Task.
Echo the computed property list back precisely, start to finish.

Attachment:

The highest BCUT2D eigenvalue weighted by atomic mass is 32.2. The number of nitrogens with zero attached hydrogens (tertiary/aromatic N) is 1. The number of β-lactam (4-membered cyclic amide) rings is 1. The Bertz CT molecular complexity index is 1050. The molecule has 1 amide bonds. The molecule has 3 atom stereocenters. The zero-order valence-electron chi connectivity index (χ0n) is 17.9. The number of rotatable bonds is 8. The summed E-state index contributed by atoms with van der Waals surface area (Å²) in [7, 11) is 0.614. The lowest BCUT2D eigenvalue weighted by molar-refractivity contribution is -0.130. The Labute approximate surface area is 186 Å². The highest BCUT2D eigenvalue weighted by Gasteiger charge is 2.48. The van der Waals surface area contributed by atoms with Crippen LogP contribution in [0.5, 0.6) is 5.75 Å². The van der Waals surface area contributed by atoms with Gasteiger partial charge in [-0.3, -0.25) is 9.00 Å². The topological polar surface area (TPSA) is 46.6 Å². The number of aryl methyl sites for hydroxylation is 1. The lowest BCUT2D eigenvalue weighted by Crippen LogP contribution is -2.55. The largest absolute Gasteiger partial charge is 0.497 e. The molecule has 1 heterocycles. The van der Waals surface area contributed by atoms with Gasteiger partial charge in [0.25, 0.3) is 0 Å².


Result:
The highest BCUT2D eigenvalue weighted by atomic mass is 32.2. The number of nitrogens with zero attached hydrogens (tertiary/aromatic N) is 1. The number of β-lactam (4-membered cyclic amide) rings is 1. The Bertz CT molecular complexity index is 1050. The molecule has 1 amide bonds. The molecule has 3 atom stereocenters. The zero-order valence-electron chi connectivity index (χ0n) is 17.9. The number of rotatable bonds is 8. The summed E-state index contributed by atoms with van der Waals surface area (Å²) in [7, 11) is 0.614. The lowest BCUT2D eigenvalue weighted by molar-refractivity contribution is -0.130. The Labute approximate surface area is 186 Å². The highest BCUT2D eigenvalue weighted by Gasteiger charge is 2.48. The van der Waals surface area contributed by atoms with Crippen LogP contribution in [0.5, 0.6) is 5.75 Å². The van der Waals surface area contributed by atoms with Gasteiger partial charge in [-0.3, -0.25) is 9.00 Å². The topological polar surface area (TPSA) is 46.6 Å². The number of aryl methyl sites for hydroxylation is 1. The lowest BCUT2D eigenvalue weighted by Crippen LogP contribution is -2.55. The largest absolute Gasteiger partial charge is 0.497 e. The molecule has 1 heterocycles. The van der Waals surface area contributed by atoms with Gasteiger partial charge in [0.25, 0.3) is 0 Å².